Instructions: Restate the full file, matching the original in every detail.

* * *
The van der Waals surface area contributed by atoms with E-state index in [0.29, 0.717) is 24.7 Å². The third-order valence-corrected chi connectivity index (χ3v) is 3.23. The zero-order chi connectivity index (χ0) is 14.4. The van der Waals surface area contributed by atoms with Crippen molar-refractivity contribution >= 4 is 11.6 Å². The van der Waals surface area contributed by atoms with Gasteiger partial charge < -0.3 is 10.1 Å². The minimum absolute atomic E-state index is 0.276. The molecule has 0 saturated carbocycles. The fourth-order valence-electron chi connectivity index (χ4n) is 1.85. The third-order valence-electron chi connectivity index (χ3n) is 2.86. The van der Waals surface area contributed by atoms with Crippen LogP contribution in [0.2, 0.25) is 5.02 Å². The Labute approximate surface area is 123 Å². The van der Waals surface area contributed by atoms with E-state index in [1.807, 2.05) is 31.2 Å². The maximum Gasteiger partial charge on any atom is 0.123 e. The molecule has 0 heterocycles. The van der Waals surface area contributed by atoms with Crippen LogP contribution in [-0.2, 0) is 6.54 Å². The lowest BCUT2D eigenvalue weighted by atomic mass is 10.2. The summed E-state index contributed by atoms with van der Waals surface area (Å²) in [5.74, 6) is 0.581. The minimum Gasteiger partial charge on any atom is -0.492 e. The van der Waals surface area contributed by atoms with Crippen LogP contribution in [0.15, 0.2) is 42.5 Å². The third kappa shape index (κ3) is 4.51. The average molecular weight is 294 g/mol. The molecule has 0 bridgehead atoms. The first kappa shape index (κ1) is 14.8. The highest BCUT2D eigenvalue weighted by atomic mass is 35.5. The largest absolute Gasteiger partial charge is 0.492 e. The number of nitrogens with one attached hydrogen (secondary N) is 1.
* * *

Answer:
The van der Waals surface area contributed by atoms with E-state index in [0.29, 0.717) is 24.7 Å². The third-order valence-corrected chi connectivity index (χ3v) is 3.23. The zero-order chi connectivity index (χ0) is 14.4. The van der Waals surface area contributed by atoms with Crippen molar-refractivity contribution >= 4 is 11.6 Å². The van der Waals surface area contributed by atoms with Gasteiger partial charge < -0.3 is 10.1 Å². The minimum absolute atomic E-state index is 0.276. The molecule has 0 saturated carbocycles. The fourth-order valence-electron chi connectivity index (χ4n) is 1.85. The third-order valence-electron chi connectivity index (χ3n) is 2.86. The van der Waals surface area contributed by atoms with Crippen LogP contribution in [0.2, 0.25) is 5.02 Å². The Labute approximate surface area is 123 Å². The van der Waals surface area contributed by atoms with E-state index in [1.807, 2.05) is 31.2 Å². The maximum Gasteiger partial charge on any atom is 0.123 e. The molecule has 0 heterocycles. The van der Waals surface area contributed by atoms with Crippen LogP contribution in [-0.2, 0) is 6.54 Å². The lowest BCUT2D eigenvalue weighted by atomic mass is 10.2. The summed E-state index contributed by atoms with van der Waals surface area (Å²) in [5.74, 6) is 0.581. The minimum Gasteiger partial charge on any atom is -0.492 e. The van der Waals surface area contributed by atoms with Crippen LogP contribution in [0.15, 0.2) is 42.5 Å². The third kappa shape index (κ3) is 4.51. The average molecular weight is 294 g/mol. The molecule has 0 bridgehead atoms. The first kappa shape index (κ1) is 14.8. The highest BCUT2D eigenvalue weighted by atomic mass is 35.5. The largest absolute Gasteiger partial charge is 0.492 e. The number of nitrogens with one attached hydrogen (secondary N) is 1.